Addition of Multimodal Immunotherapy to Combination Treatment Strategies for Children with DIPG: A Single Institution Experience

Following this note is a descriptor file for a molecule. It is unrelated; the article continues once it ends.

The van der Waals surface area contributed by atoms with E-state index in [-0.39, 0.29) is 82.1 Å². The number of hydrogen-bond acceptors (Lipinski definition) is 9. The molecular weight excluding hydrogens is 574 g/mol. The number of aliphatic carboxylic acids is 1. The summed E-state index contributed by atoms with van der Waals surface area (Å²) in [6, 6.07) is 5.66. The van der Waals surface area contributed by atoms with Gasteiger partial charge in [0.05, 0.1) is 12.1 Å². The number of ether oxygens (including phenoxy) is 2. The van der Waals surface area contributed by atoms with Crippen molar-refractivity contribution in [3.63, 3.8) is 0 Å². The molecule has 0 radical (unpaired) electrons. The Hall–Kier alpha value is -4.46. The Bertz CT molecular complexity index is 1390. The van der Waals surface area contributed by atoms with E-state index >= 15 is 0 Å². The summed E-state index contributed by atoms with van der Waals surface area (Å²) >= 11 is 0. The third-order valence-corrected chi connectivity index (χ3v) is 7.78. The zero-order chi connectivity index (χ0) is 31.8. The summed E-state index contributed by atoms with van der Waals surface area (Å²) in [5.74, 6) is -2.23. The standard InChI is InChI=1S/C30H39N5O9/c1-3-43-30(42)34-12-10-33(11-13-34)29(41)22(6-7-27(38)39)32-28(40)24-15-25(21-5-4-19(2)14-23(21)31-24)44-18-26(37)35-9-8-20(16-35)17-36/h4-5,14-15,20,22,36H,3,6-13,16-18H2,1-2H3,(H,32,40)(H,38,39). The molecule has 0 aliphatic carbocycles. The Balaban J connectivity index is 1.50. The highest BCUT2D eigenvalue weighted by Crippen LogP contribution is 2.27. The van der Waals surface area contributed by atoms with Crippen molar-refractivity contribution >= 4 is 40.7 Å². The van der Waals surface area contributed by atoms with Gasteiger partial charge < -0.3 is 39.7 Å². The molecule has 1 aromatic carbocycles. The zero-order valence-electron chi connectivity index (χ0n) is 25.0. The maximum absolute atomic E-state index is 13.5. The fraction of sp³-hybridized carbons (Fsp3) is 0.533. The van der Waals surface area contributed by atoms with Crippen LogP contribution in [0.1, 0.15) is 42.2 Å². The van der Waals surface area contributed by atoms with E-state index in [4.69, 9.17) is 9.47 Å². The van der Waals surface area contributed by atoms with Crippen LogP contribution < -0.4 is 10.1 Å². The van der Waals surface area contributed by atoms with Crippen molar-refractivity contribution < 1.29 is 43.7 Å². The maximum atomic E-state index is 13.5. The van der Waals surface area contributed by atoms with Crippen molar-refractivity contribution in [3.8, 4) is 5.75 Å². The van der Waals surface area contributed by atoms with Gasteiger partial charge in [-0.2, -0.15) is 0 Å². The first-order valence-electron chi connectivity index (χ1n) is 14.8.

The prognosis of children with diffuse intrinsic pontine glioma (DIPG) remains dismal despite radio- and chemotherapy or molecular-targeted therapy. Immunotherapy is a powerful and promising approach for improving the overall survival (OS) of children with DIPG. A retrospective analysis for feasibility, immune responsiveness, and OS was performed on 41 children treated in compassionate use with multimodal therapy consisting of Newcastle disease virus, hyperthermia, and autologous dendritic cell vaccines as part of an individualized combinatorial treatment approach for DIPG patients. Patients were treated at diagnosis (n = 28) or at the time of progression (n = 13). In the case of 16 patients, histone H3K27M mutation was confirmed by analysis of biopsy (n = 9) or liquid biopsy (n = 9) specimens. PDL1 mRNA expression was detected in circulating tumor cells of ten patients at diagnosis. Multimodal immunotherapy was feasible as scheduled, until progression, in all patients without major toxicity. When immunotherapy was part of primary treatment, median PFS and OS were 8.4 m and 14.4 m from the time of diagnosis, respectively, with a 2-year OS of 10.7%. When immunotherapy was given at the time of progression, median PFS and OS were 6.5 m and 9.1 m, respectively. A longer OS was associated with a Th1 shift and rise in PanTum Detect test scores. Multimodal immunotherapy is feasible without major toxicity, and warrants further investigation as part of a combinatorial treatment approach for children diagnosed with DIPG.